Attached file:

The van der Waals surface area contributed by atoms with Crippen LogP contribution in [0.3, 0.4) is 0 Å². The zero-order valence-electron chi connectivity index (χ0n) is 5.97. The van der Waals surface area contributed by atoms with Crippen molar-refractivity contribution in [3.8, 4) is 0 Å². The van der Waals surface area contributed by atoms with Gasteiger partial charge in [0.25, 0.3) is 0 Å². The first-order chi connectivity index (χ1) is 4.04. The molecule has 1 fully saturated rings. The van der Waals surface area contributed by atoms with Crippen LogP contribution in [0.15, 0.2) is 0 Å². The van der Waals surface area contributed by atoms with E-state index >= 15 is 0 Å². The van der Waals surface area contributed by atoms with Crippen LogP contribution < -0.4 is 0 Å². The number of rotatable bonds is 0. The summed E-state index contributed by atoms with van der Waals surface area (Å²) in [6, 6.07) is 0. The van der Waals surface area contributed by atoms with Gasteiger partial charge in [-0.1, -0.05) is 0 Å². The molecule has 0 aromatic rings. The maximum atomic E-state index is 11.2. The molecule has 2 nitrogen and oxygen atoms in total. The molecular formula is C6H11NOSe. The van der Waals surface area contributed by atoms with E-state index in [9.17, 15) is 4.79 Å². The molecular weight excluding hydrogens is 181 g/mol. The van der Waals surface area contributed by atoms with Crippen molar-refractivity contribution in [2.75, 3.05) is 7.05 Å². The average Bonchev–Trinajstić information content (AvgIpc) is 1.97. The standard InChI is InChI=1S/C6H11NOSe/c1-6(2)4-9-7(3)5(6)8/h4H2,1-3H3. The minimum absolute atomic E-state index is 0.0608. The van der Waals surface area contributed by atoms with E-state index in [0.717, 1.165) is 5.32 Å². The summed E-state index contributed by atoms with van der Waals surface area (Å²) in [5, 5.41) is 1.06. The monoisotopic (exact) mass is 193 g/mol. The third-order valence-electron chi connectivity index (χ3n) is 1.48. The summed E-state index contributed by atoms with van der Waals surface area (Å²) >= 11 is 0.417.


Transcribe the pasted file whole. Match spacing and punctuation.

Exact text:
The van der Waals surface area contributed by atoms with Crippen LogP contribution in [0.3, 0.4) is 0 Å². The zero-order valence-electron chi connectivity index (χ0n) is 5.97. The van der Waals surface area contributed by atoms with Crippen molar-refractivity contribution in [3.8, 4) is 0 Å². The van der Waals surface area contributed by atoms with Gasteiger partial charge in [0.25, 0.3) is 0 Å². The first-order chi connectivity index (χ1) is 4.04. The molecule has 1 fully saturated rings. The van der Waals surface area contributed by atoms with Crippen LogP contribution in [0.15, 0.2) is 0 Å². The van der Waals surface area contributed by atoms with E-state index >= 15 is 0 Å². The van der Waals surface area contributed by atoms with Crippen LogP contribution < -0.4 is 0 Å². The number of rotatable bonds is 0. The summed E-state index contributed by atoms with van der Waals surface area (Å²) in [6, 6.07) is 0. The van der Waals surface area contributed by atoms with Gasteiger partial charge in [-0.1, -0.05) is 0 Å². The molecule has 0 aromatic rings. The maximum atomic E-state index is 11.2. The molecule has 2 nitrogen and oxygen atoms in total. The molecular formula is C6H11NOSe. The van der Waals surface area contributed by atoms with E-state index in [9.17, 15) is 4.79 Å². The molecular weight excluding hydrogens is 181 g/mol. The van der Waals surface area contributed by atoms with Crippen molar-refractivity contribution in [2.75, 3.05) is 7.05 Å². The average Bonchev–Trinajstić information content (AvgIpc) is 1.97. The standard InChI is InChI=1S/C6H11NOSe/c1-6(2)4-9-7(3)5(6)8/h4H2,1-3H3. The minimum absolute atomic E-state index is 0.0608. The van der Waals surface area contributed by atoms with E-state index in [0.717, 1.165) is 5.32 Å². The summed E-state index contributed by atoms with van der Waals surface area (Å²) in [5, 5.41) is 1.06. The monoisotopic (exact) mass is 193 g/mol. The third-order valence-electron chi connectivity index (χ3n) is 1.48. The summed E-state index contributed by atoms with van der Waals surface area (Å²) >= 11 is 0.417.